Count on one thing: the heightened rhetoric about Russia and China seeking to undermine American influence will only reinforce Washington’s support for repressive regimes. The consequences of that could, in turn, prove to be potentially disastrous. 

Before Washington embarks on a new Cold War, it’s time to remind ourselves of the global consequences of the last one. 

Cold War I: The Coups

………  In 1954, the Eisenhower administration launched a coup that overthrew the Guatemalan government of President Jacobo Arbenz. His “crime”: attempting to redistribute to poor peasants some of the lands owned by major landlords, including the U.S.-based United Fruit Company. Arbenz’s internal reforms were falsely labeled communism-in-the-making and a case of Soviet influence creeping into the Western Hemisphere……In 1954, the Eisenhower administration launched a coup that overthrew the Guatemalan government of President Jacobo Arbenz. His “crime”: attempting to redistribute to poor peasants some of the lands owned by major landlords, including the U.S.-based United Fruit Company. Arbenz’s internal reforms were falsely labeled communism-in-the-making and a case of Soviet influence creeping into the Western Hemisphere.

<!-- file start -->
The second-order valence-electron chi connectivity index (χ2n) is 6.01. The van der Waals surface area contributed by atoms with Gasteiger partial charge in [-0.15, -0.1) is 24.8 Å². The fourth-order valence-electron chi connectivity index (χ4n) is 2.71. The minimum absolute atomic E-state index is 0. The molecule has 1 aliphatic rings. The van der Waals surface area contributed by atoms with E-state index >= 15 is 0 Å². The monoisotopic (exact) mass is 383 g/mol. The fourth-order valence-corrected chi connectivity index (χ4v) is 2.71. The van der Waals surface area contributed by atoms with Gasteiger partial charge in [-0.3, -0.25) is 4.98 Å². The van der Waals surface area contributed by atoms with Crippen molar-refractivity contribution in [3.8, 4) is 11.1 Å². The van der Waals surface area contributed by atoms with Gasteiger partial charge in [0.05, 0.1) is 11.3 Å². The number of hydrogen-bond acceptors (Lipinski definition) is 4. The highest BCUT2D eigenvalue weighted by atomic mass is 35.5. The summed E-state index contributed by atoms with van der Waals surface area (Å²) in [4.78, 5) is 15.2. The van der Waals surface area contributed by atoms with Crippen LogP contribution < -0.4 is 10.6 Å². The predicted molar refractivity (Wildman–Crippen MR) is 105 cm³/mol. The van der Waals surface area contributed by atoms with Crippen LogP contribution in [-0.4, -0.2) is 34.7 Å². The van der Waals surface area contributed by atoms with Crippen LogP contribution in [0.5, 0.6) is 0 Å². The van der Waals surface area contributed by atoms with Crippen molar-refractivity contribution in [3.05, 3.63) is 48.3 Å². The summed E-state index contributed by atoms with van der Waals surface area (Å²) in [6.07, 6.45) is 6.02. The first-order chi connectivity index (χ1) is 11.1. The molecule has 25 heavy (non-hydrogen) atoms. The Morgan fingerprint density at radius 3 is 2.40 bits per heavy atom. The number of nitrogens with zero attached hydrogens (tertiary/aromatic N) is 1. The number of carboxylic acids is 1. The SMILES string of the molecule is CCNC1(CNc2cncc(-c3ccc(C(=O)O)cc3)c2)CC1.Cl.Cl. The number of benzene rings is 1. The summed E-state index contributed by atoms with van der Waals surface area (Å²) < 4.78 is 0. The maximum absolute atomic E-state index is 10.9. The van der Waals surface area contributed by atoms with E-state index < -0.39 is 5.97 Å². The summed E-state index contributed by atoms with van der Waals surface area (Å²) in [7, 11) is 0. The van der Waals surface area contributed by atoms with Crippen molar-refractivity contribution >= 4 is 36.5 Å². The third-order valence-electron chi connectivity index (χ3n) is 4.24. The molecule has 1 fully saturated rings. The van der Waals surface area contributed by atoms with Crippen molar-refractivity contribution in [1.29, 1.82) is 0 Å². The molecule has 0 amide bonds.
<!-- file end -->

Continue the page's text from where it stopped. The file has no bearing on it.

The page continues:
In 1973, Richard Nixon and Henry Kissinger followed Eisenhower’s playbook by fomenting a coup that overthrew the democratically elected socialist government of Chilean President Salvador Allende, installing the vicious dictatorship of General Augusto Pinochet………..

Vietnam and Its Legacy

The most devastating Cold War example of a war justified on anti-communist grounds was certainly the disastrous U.S. intervention in Vietnam. ……………………………..